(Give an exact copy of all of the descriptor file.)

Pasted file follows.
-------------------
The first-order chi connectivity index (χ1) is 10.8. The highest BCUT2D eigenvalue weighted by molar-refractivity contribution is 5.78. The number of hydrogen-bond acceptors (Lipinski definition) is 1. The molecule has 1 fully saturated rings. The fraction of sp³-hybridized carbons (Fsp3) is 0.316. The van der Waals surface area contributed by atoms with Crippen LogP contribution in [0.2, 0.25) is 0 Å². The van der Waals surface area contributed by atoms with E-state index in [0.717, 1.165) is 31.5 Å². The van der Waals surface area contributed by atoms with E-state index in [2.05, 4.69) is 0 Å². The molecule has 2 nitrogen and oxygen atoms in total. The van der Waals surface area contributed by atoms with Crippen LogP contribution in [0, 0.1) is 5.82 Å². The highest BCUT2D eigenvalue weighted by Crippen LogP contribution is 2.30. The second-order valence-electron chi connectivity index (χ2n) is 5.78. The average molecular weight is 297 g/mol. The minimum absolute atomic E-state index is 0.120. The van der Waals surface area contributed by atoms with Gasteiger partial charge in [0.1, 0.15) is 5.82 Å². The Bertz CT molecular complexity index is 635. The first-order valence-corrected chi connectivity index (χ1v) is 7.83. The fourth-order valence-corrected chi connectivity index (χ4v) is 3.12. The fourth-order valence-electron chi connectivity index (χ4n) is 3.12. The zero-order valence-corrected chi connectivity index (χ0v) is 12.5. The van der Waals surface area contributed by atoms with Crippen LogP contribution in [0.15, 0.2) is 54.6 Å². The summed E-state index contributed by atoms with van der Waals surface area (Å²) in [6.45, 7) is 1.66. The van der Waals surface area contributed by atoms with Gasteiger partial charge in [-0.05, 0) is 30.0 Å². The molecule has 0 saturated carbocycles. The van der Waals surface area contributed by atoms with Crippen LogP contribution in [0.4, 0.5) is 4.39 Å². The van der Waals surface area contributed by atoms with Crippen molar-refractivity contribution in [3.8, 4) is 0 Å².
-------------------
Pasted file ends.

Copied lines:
The first-order chi connectivity index (χ1) is 10.8. The highest BCUT2D eigenvalue weighted by molar-refractivity contribution is 5.78. The number of hydrogen-bond acceptors (Lipinski definition) is 1. The molecule has 1 fully saturated rings. The fraction of sp³-hybridized carbons (Fsp3) is 0.316. The van der Waals surface area contributed by atoms with Crippen LogP contribution in [0.2, 0.25) is 0 Å². The van der Waals surface area contributed by atoms with E-state index in [0.717, 1.165) is 31.5 Å². The van der Waals surface area contributed by atoms with E-state index in [2.05, 4.69) is 0 Å². The molecule has 2 nitrogen and oxygen atoms in total. The van der Waals surface area contributed by atoms with Crippen LogP contribution in [0, 0.1) is 5.82 Å². The highest BCUT2D eigenvalue weighted by Crippen LogP contribution is 2.30. The second-order valence-electron chi connectivity index (χ2n) is 5.78. The average molecular weight is 297 g/mol. The minimum absolute atomic E-state index is 0.120. The van der Waals surface area contributed by atoms with Gasteiger partial charge in [0.1, 0.15) is 5.82 Å². The Bertz CT molecular complexity index is 635. The first-order valence-corrected chi connectivity index (χ1v) is 7.83. The fourth-order valence-corrected chi connectivity index (χ4v) is 3.12. The fourth-order valence-electron chi connectivity index (χ4n) is 3.12. The zero-order valence-corrected chi connectivity index (χ0v) is 12.5. The van der Waals surface area contributed by atoms with Crippen LogP contribution in [0.15, 0.2) is 54.6 Å². The summed E-state index contributed by atoms with van der Waals surface area (Å²) in [6.45, 7) is 1.66. The van der Waals surface area contributed by atoms with Gasteiger partial charge in [-0.05, 0) is 30.0 Å². The molecule has 0 saturated carbocycles. The van der Waals surface area contributed by atoms with Crippen LogP contribution in [0.4, 0.5) is 4.39 Å². The van der Waals surface area contributed by atoms with Crippen molar-refractivity contribution in [3.8, 4) is 0 Å².